Former Ambassador Ronald E. Nuemann to speak in Minnesota this week
“Recovering Diplomat” Ronald E. Nuemann. Photo courtesy of Global MN.
Former Ambassador Ronald E. Neumann, a U.S. State Department lifer, will speak at the Wilder Foundation in St. Paul Oct. 30 about the need to modernize the U.S. State Department.
Global MN, a non-profit focusing on international affairs, will be hosting. Tickets to the in-person event, which will also be held virtually, are free.
In a Reformer interview, Neumann previewed some of the issues he’ll raise during his speech.
This interview has been edited for length and clarity.
How did you get involved in State Department reform?
I’m a recovering diplomat. I spent 37 years in the State Department. I was ambassador to Algeria, to Bahrain, and Afghanistan.
For the last decade and a half, I’ve been running something called the American Academy of Diplomacy, a group of former senior diplomats dedicated to talking about why diplomacy is important and how the State Department can improve its game.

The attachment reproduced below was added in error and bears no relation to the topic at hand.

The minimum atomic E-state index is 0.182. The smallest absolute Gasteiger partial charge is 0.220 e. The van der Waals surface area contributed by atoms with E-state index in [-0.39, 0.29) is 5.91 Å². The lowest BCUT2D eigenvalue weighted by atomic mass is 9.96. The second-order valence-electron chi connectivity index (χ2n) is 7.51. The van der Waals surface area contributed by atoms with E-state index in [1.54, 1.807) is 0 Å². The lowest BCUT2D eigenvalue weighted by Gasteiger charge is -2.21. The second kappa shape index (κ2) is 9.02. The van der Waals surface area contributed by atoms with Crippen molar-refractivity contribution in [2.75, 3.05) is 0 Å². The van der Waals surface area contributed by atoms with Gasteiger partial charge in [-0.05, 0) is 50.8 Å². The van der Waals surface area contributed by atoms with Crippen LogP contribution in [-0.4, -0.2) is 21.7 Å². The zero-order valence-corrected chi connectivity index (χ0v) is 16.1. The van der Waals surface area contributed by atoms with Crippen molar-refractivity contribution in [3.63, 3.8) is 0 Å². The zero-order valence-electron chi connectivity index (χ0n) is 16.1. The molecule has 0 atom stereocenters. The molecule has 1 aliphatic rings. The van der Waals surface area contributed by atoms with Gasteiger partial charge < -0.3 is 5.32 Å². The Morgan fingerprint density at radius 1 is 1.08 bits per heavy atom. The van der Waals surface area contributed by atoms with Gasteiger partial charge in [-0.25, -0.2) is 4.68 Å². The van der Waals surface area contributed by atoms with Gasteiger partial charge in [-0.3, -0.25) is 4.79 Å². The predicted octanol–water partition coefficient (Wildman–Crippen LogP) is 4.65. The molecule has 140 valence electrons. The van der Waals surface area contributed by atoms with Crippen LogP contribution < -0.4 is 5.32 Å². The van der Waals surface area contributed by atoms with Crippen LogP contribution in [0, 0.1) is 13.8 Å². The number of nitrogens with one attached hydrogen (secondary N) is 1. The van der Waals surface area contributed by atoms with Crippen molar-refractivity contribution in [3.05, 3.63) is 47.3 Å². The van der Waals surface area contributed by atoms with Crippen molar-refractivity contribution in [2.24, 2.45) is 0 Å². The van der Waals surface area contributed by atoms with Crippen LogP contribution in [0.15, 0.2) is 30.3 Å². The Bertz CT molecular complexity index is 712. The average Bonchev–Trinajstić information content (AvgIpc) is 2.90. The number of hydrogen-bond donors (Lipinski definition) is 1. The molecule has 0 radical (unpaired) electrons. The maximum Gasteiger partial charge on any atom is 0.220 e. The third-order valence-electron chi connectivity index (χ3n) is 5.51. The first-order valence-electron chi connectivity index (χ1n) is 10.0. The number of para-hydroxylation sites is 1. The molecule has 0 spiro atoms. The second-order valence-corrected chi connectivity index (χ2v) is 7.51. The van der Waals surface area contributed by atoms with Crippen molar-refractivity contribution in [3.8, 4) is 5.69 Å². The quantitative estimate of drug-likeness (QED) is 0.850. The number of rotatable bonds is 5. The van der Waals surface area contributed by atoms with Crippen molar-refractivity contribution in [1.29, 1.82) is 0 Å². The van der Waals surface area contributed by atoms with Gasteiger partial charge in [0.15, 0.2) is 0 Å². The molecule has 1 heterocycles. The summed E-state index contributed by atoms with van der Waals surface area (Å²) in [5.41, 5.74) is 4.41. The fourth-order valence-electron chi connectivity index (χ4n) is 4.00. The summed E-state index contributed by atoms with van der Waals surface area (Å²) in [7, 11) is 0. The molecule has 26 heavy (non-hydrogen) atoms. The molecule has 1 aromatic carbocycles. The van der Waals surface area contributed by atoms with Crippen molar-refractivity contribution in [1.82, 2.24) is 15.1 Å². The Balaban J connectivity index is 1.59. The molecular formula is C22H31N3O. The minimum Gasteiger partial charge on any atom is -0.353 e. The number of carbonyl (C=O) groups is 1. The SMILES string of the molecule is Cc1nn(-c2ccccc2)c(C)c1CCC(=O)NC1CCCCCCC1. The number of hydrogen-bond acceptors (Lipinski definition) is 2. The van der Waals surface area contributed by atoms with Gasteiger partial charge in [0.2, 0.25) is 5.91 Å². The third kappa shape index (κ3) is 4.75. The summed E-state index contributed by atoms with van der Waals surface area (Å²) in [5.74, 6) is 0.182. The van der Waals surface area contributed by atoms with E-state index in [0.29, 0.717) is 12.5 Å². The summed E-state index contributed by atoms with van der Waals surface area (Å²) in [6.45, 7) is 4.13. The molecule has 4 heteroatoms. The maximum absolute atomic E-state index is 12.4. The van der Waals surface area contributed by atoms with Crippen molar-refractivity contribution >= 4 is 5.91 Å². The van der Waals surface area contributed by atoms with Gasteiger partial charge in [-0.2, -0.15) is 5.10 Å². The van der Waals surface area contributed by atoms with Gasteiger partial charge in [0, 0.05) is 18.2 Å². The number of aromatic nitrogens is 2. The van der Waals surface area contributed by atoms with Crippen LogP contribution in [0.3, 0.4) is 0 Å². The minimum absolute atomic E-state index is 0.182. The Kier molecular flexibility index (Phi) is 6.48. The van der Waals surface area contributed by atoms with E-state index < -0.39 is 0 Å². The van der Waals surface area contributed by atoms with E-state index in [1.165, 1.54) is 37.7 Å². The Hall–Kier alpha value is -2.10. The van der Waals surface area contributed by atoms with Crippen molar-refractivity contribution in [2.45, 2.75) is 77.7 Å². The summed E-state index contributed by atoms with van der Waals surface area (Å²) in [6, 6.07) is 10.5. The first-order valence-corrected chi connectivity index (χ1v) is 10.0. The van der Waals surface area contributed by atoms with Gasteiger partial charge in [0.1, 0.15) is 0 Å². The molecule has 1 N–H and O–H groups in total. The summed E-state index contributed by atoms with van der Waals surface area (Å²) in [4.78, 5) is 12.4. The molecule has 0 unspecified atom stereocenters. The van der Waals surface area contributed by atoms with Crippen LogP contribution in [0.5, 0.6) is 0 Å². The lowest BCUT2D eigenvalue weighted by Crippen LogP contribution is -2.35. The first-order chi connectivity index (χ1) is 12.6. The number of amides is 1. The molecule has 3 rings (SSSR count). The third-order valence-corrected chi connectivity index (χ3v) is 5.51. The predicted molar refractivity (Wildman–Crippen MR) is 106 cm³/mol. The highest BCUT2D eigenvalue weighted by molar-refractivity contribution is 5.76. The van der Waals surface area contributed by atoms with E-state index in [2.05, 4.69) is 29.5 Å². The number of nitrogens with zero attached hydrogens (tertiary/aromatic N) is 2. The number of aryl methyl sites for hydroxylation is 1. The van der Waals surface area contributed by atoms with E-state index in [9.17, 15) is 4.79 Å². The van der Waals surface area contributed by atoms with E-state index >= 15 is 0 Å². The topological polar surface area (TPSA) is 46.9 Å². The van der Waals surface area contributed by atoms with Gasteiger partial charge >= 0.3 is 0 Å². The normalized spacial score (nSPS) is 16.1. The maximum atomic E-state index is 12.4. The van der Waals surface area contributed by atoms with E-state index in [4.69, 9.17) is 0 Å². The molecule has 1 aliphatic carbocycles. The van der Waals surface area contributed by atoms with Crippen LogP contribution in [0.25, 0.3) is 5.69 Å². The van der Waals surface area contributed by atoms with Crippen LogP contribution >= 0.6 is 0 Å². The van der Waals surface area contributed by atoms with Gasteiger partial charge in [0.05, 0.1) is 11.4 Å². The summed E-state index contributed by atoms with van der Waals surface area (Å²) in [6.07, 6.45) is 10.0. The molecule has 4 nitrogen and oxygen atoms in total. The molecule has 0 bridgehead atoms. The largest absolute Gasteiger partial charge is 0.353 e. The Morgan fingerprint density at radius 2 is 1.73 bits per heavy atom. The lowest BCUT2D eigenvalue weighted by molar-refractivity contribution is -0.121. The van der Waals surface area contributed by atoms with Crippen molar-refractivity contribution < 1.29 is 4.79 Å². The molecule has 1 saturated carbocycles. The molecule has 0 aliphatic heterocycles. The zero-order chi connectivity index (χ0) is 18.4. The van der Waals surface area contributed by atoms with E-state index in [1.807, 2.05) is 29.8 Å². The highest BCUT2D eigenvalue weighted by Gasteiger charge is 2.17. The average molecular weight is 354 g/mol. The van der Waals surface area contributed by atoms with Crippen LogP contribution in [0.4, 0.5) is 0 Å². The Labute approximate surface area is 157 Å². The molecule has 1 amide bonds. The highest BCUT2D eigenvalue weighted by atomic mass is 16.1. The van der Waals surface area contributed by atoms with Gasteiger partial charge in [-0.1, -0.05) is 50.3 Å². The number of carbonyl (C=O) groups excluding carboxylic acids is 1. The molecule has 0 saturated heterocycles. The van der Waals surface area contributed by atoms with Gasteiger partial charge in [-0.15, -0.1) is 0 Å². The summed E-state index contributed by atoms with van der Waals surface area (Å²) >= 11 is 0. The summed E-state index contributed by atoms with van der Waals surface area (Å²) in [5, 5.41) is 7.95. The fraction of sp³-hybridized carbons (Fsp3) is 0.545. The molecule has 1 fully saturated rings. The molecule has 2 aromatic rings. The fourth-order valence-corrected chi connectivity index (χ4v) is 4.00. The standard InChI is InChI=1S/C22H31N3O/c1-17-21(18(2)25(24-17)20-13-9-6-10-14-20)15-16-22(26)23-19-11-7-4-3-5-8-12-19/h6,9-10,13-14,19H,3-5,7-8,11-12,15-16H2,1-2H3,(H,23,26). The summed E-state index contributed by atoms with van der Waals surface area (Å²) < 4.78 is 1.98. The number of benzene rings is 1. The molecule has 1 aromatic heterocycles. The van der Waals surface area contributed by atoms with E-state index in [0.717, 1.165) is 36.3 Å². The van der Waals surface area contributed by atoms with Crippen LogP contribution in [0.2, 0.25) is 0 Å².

We have participated in a big project with the Belfer Center at Harvard, looking at essential reform in how the State Department does business. We’re now working on implementation of some of those reforms.
We’ve got a couple of major recommendations for things like ongoing, long-term education, which the State Department has not done well. The military has been doing it for, I don’t know, 100 years. The State Department’s never done it.
We’re also looking at how to improve the surge capacity of the State Department, which is really lamentable. We have constant crises, but they have no reserves, no ability to surge forces without vacating other jobs.